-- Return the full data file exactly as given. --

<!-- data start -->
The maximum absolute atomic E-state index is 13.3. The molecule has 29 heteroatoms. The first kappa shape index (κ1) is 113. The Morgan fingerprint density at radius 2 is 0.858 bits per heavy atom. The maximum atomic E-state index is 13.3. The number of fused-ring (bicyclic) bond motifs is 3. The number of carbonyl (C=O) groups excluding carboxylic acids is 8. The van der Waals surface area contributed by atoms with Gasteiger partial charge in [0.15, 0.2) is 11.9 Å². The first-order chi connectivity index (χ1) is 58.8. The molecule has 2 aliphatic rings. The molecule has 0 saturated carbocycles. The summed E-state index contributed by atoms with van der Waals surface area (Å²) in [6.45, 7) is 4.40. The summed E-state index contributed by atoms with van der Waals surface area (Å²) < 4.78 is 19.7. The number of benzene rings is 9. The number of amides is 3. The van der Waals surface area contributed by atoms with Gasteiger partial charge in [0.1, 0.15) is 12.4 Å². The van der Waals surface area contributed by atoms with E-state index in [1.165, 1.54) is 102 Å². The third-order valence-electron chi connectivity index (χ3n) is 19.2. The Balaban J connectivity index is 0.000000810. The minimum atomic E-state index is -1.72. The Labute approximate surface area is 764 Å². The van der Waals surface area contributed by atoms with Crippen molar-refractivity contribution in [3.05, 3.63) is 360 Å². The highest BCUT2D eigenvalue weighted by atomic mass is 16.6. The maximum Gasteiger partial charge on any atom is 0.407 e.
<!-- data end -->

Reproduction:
The maximum absolute atomic E-state index is 13.3. The molecule has 29 heteroatoms. The first kappa shape index (κ1) is 113. The Morgan fingerprint density at radius 2 is 0.858 bits per heavy atom. The maximum atomic E-state index is 13.3. The number of fused-ring (bicyclic) bond motifs is 3. The number of carbonyl (C=O) groups excluding carboxylic acids is 8. The van der Waals surface area contributed by atoms with Gasteiger partial charge in [0.15, 0.2) is 11.9 Å². The first-order chi connectivity index (χ1) is 58.8. The molecule has 2 aliphatic rings. The molecule has 0 saturated carbocycles. The summed E-state index contributed by atoms with van der Waals surface area (Å²) in [6.45, 7) is 4.40. The summed E-state index contributed by atoms with van der Waals surface area (Å²) < 4.78 is 19.7. The number of benzene rings is 9. The number of amides is 3. The van der Waals surface area contributed by atoms with Gasteiger partial charge in [0.1, 0.15) is 12.4 Å². The van der Waals surface area contributed by atoms with E-state index in [1.165, 1.54) is 102 Å². The third-order valence-electron chi connectivity index (χ3n) is 19.2. The Balaban J connectivity index is 0.000000810. The minimum atomic E-state index is -1.72. The Labute approximate surface area is 764 Å². The van der Waals surface area contributed by atoms with Crippen molar-refractivity contribution in [3.05, 3.63) is 360 Å². The highest BCUT2D eigenvalue weighted by atomic mass is 16.6. The maximum Gasteiger partial charge on any atom is 0.407 e.